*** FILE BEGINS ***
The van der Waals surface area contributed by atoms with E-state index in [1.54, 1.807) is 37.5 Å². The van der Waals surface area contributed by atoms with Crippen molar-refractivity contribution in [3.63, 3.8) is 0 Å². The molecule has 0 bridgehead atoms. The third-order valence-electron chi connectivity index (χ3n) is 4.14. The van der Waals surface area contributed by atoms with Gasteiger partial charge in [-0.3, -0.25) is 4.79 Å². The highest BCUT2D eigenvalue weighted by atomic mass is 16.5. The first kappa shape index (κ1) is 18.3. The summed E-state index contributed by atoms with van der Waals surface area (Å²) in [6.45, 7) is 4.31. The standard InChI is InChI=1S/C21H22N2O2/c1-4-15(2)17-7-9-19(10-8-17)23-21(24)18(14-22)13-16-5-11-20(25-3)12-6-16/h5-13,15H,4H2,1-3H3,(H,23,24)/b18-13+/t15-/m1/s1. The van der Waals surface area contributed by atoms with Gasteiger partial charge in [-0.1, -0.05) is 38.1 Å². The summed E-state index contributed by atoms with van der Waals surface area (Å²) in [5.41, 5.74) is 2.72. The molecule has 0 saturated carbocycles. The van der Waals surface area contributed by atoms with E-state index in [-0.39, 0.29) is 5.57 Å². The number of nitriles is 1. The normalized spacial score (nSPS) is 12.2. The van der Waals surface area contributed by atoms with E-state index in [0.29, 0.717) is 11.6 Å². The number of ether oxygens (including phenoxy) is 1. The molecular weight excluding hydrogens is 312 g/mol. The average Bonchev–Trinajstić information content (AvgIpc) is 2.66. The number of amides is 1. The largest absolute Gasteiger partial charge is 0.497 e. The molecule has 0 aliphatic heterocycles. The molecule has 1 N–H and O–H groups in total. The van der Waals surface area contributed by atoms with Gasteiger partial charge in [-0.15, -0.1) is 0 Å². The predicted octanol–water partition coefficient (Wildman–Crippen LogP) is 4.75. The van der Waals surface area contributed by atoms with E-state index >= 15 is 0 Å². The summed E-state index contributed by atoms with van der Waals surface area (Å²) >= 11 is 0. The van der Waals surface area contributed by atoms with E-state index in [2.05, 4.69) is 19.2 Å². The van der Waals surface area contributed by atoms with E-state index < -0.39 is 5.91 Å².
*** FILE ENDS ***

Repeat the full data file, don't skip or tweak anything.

The van der Waals surface area contributed by atoms with E-state index in [1.54, 1.807) is 37.5 Å². The van der Waals surface area contributed by atoms with Crippen molar-refractivity contribution in [3.63, 3.8) is 0 Å². The molecule has 0 bridgehead atoms. The third-order valence-electron chi connectivity index (χ3n) is 4.14. The van der Waals surface area contributed by atoms with Gasteiger partial charge in [-0.3, -0.25) is 4.79 Å². The highest BCUT2D eigenvalue weighted by atomic mass is 16.5. The first kappa shape index (κ1) is 18.3. The summed E-state index contributed by atoms with van der Waals surface area (Å²) in [6.45, 7) is 4.31. The standard InChI is InChI=1S/C21H22N2O2/c1-4-15(2)17-7-9-19(10-8-17)23-21(24)18(14-22)13-16-5-11-20(25-3)12-6-16/h5-13,15H,4H2,1-3H3,(H,23,24)/b18-13+/t15-/m1/s1. The van der Waals surface area contributed by atoms with Gasteiger partial charge in [-0.1, -0.05) is 38.1 Å². The summed E-state index contributed by atoms with van der Waals surface area (Å²) in [5.41, 5.74) is 2.72. The molecule has 0 saturated carbocycles. The van der Waals surface area contributed by atoms with E-state index in [-0.39, 0.29) is 5.57 Å². The number of nitriles is 1. The normalized spacial score (nSPS) is 12.2. The van der Waals surface area contributed by atoms with E-state index in [0.29, 0.717) is 11.6 Å². The number of ether oxygens (including phenoxy) is 1. The molecular weight excluding hydrogens is 312 g/mol. The average Bonchev–Trinajstić information content (AvgIpc) is 2.66. The number of amides is 1. The largest absolute Gasteiger partial charge is 0.497 e. The molecule has 0 aliphatic heterocycles. The molecule has 1 N–H and O–H groups in total. The van der Waals surface area contributed by atoms with Gasteiger partial charge in [-0.15, -0.1) is 0 Å². The predicted octanol–water partition coefficient (Wildman–Crippen LogP) is 4.75. The van der Waals surface area contributed by atoms with E-state index >= 15 is 0 Å². The summed E-state index contributed by atoms with van der Waals surface area (Å²) >= 11 is 0. The van der Waals surface area contributed by atoms with E-state index in [2.05, 4.69) is 19.2 Å². The van der Waals surface area contributed by atoms with E-state index < -0.39 is 5.91 Å².